Jack Nassau, PHD, MA
Clinical Assistant Professor of Psychiatry & Human Behavior
Psychiatry & Human Behavior
Work: +1 401-444-8945
Dr. Nassau’s research focuses in the area of psychological influences on pediatric chronic medical illness. He is particularly interested in the effect of stress on immune function in children and adolescents with chronic medical conditions such as asthma and inflammatory bowel disease, and in the effectiveness of multidisciplinary family therapy on the psychological and health outcomes of children and adolescents with functional pain complaints.
Research DescriptionI have an RO1 investigator-initiated award from NIH to study the effect of stress on immune mediators of airway inflammation in adolescents with asthma. This goal of this study is to test the hypothesis that among some adolescents with asthma, psychosocial stress induces a shift in immunity that supports inflammatory processes in the lungs. This study will also test whether the degree of immune change is associated with the degree of stress experienced by the subject (as measured by both biochemical indices of stress and self-report).
Recently, I submitted an investigator-initiated RO1 to NIH to study the effect of stress on immune mediators of intestinal inflammation in adolescents with Crohn’s disease, one of the inflammatory bowel diseases. This study will also include a sample of adolescents with asthma. Results will demonstrate whether the immune response to stress is similar in people who have different immune-mediated diseases or whether the immunological characteristics of the disease play a role in how stress influences the immune system.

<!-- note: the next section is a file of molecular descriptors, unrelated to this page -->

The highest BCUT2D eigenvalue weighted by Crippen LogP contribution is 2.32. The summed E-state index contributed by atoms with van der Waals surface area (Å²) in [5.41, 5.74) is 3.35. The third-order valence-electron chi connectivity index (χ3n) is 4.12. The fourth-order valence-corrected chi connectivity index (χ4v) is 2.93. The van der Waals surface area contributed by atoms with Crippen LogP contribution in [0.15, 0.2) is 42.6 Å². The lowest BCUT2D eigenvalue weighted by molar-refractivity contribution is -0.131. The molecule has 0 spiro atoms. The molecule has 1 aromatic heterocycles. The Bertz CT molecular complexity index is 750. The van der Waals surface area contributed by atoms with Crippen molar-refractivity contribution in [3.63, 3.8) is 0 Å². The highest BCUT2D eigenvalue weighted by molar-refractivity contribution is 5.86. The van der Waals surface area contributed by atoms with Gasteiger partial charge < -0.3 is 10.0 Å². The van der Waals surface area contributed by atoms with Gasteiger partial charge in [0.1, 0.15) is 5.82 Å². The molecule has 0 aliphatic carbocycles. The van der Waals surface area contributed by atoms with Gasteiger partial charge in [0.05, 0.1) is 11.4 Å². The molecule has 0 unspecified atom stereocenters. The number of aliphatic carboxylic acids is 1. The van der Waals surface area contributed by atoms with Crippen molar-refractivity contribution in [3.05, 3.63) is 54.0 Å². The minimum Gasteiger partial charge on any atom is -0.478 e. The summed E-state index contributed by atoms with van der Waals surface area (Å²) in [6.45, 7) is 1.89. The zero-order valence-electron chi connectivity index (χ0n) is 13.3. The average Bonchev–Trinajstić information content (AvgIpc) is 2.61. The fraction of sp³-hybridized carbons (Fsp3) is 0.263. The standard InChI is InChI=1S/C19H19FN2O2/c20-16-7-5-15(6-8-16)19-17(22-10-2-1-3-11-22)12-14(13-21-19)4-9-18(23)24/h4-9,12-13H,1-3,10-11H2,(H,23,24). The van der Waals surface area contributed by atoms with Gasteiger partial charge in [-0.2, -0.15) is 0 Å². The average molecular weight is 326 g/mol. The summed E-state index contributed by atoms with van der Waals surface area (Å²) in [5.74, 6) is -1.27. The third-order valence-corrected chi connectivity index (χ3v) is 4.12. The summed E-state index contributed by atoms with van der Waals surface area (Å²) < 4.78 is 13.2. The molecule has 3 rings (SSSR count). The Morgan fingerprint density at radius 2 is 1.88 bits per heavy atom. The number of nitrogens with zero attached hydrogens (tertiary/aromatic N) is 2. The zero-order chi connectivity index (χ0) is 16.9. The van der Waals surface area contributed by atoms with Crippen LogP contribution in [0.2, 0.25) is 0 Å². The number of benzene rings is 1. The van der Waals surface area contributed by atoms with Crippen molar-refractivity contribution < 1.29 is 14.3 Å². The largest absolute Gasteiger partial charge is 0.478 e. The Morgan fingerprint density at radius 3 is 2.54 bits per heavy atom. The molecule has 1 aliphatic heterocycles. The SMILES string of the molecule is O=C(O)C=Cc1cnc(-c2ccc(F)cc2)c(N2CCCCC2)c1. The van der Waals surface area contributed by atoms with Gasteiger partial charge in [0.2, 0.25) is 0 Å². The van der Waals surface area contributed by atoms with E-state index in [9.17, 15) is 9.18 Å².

Other active areas of interest include evaluating the quality of life, family functioning, and psychosocial functioning of children and adolescents with a variety of illnesses (e.g., diabetes, functional pain syndromes) who have been referred for treatment in the Hasbro Children’s Partial Hospital Program, a multidisciplinary day treatment program with a focus on family systems-based interventions. The goal of this research is to show that children and adolescents with a variety of illnesses can benefit from a common family-based treatment.
Grants and Awards1991-1995 NIMH Trainee, Pediatric Research Training Grant (T-32)
1996-1999 NIMH Trainee, Child Mental Health Research Training Grant (T-32)
AffiliationsAmerican Psychological Association
Society of Pediatric Psychology (APA, Div. 54)
American Psychosomatic Society
International Association for the Advancement of Respiratory Psychophysiology
Funded ResearchPrincipal Investigator, Stress and Immunity in Adolescent Asthma and Crohn’s Disease (submitted 2/1/06 NIH). Jack H. Nassau, PI. Total direct costs $1,051,305.
Principal Investigator, Stress and Immunity in Pediatric Asthma (7/1/02 – 4/30/05). Jack H. Nassau, PI. Total direct costs $675,000.
Investigator, Symptom Perception in Critical Adolescent Asthma, (4/1/01- 3/31/05). Anthony Mansell, PI. Total direct costs $1,955,340.
Co-investigator, Immunizing Against Tobacco Use in Pediatric Health Care, (9/30/1998-8/31/2002). Ray Niaura, PI. Total direct costs $349,419.
Co-investigator, Helping Nonmainstream Families Manage Childhood Asthma, (3/15/00-9/15/00). Sara Banks, PI. Total direct costs $88,000.